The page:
Response to consultation on draft RTS on the materiality of extensions and changes to the use of FRTB IMA and changes to the subset of MRF

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Q1. What are your views on requiring additional information for specific extensions and changes?

The industry believes that the suggested qualitative criteria for categorizing model extensions and changes as material for the below cases are unnecessarily restrictive and make the IMA overall less attractive due to the rigidity of the draft proposals: 

a) changes in the organization or structure of trading desks, and 

b) ‘reverse extension’ when an institution aims to apply the Standardized Approach (i.e. a simpler but more punitive method) 

Furthermore, the suggested criteria may also result in incorrectly classifying a normal organizational change as material for the purposes of the IMA.

We believe that the RTS should explicitly mention that any change in the structure of the desks that are the product of:

  • splitting an existing IMA desk into two or more IMA desks should be placed under the “non-material extension and changes requiring additional information” category. This is on the basis that there is no material change on the overall products and pricing models of these desks post re-structure.
  • merging two IMA or more desks into one new IMA desk should be placed under the “non-material extension and changes requiring additional information” category. This is on the basis that there is no material change in the overall products and pricing models of the new desk post merging.

Separately, for an institution that maintains an overall IMA own funds requirement (OFR) over total market risk OFR ratio that is greater than 10% as per Article 325 (3), any desk move from IMA to SA should be categorized under the “non-material extension and changes requiring additional information” category. This is to ensure that there is no additional regulatory burden stemming from a move to the simpler and more conservative SA, which acts as a fallback to the IMA in any case.

For any other types of changes related to desk structures (i.e. move of an SA desk to IMA), the quantitative conditions should first be assessed to determine whether the change is categorized in the material or non-material bucket. In case the quantitative assessment results in categorizing the change in the non-material bucket, then institutions should provide the required additional information of the change but still be able to proceed with an ex-ante notification to the competent authorities.

Q2. Do you agree with the proposed quantitative conditions for determining the materiality of extensions and changes?

We believe that where a risk measure does not represent more than 5% of the sum of all IMA risk measures at day 1 of the assessment (e.g. DRC), institutions should completely exclude this metric from the 15-day testing. This will avoid excessive operational burden on institutions. 

The draft RTS mandates that quantitative assessments are made on the IMA perimeter of desks that meet the back-testing requirements and the profit and loss attribution test. Indeed, article 2 paragraph 4 in the RTS stipulates that the assessment shall be made on the “portfolio of all positions assigned to the trading desks for which the institution has been granted permission as referred to in Article 325az(2)”. Consequently, any changes to the models that affect primarily desks currently ineligible for IMA will have by construction a low quantitative impact. Some changes may focus on remediating model deficiencies observed on one or several desks that fail the eligibility tests. We support the EBA proposal: model change impact assessments should be performed on the current actual IMA perimeter, since this is a true reflection of the own funds requirements impact. For a desk currently capitalised in SA, a model change may have an impact only if in the future the desk is included within the IMA perimeter. In this case, the impact would be driven by the difference of OFR when in IMA versus SA.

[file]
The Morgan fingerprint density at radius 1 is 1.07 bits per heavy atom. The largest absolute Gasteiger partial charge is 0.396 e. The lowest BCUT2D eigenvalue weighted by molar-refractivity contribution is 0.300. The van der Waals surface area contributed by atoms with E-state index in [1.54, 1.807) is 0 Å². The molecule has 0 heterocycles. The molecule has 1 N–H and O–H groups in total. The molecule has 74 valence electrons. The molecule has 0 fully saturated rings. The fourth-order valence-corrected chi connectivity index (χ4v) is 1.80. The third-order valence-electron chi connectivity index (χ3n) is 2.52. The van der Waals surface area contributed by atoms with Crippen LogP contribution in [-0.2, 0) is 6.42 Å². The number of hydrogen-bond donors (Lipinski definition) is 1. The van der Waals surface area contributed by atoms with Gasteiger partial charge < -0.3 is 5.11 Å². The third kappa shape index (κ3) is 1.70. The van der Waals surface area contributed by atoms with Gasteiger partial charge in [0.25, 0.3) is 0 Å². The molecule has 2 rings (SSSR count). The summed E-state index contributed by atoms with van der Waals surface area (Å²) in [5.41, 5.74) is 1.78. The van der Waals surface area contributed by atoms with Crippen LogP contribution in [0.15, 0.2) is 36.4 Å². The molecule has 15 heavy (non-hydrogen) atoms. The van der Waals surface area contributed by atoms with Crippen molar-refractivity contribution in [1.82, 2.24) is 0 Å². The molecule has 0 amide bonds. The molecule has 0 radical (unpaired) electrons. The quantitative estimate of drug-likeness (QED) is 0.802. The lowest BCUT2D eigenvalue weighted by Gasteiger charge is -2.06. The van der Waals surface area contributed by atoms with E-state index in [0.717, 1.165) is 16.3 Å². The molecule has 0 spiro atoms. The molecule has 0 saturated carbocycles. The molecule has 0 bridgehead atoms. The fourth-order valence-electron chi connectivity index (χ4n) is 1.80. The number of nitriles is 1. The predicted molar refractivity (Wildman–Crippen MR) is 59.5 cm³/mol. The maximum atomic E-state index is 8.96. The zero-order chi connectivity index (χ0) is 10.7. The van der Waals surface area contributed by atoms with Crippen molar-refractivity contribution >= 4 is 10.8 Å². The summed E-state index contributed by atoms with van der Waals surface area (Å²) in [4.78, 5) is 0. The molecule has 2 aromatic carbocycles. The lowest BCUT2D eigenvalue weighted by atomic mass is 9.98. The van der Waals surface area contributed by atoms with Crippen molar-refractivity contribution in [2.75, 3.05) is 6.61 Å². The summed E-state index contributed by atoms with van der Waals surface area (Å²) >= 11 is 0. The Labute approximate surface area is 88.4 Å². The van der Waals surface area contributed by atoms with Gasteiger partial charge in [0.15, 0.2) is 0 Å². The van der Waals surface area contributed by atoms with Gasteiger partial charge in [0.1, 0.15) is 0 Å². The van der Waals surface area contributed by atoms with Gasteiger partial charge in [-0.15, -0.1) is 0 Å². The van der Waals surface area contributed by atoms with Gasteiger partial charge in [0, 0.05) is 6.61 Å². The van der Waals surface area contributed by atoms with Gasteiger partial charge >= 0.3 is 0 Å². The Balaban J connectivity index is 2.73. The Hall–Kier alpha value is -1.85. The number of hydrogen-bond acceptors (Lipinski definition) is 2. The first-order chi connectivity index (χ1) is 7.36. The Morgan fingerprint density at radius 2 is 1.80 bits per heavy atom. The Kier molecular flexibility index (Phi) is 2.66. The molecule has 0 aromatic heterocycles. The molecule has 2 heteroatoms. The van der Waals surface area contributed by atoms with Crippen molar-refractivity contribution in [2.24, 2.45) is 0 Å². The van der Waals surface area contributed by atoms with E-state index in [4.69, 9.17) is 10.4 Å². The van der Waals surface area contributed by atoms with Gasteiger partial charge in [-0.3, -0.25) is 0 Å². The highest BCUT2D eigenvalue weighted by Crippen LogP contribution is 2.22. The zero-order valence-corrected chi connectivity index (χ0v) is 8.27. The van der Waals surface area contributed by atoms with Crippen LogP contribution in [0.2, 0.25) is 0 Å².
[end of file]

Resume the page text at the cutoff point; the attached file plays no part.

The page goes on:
In some instances, when a change that targets model deficiencies of a desk failing the IMA eligibility tests, the bank may provide as part of their model change submission package, an impact assessment on some risk monitoring metrics covering desks within the IMA intended perimeter (i.e. the perimeter for which the bank has received approval from its Competent Authority for the use of internal models conditional to meeting the back-testing and P&L attribution test requirements) but currently capitalised in the SA (because either back testing or P&L attribution test has failed). For instance, a bank monitoring the internal model firm-wide VaR (i.e. the VaR of all desks intended to be capitalised under IMA) may provide, as part of the documentation package of RTS article 9, the model change firm-wide VaR impact.

Q3. What are your views on the selected threshold levels?

We believe the suggested thresholds for both material model changes or extensions and for changes of the subset of modellable risk factors require further review. We recommend two options to amend the thresholds and materiality assessment.

Option A

As an alternative we recommend aligning the upper and lower thresholds of the material model changes and extensions presented in this RTS, to the maximum of the two i.e. +/- 15% for the IMA OFR and +/- 20% change in at least one of Expected Shortfall (ES), Stressed Expected Shortfall (SES) and Default Risk Charge (DRC). Similar thresholds should also apply when assessing changes of the subset of modellable risk factors. Specifically, our recommendation is to align the upper and lower thresholds of the material changes and extensions in the subset of modellable risk factors to +/- 15% for the IMA OFR and +/- 20% change for ES.

<Detailed on the proposed thresholds can be found in the attachment >

Option B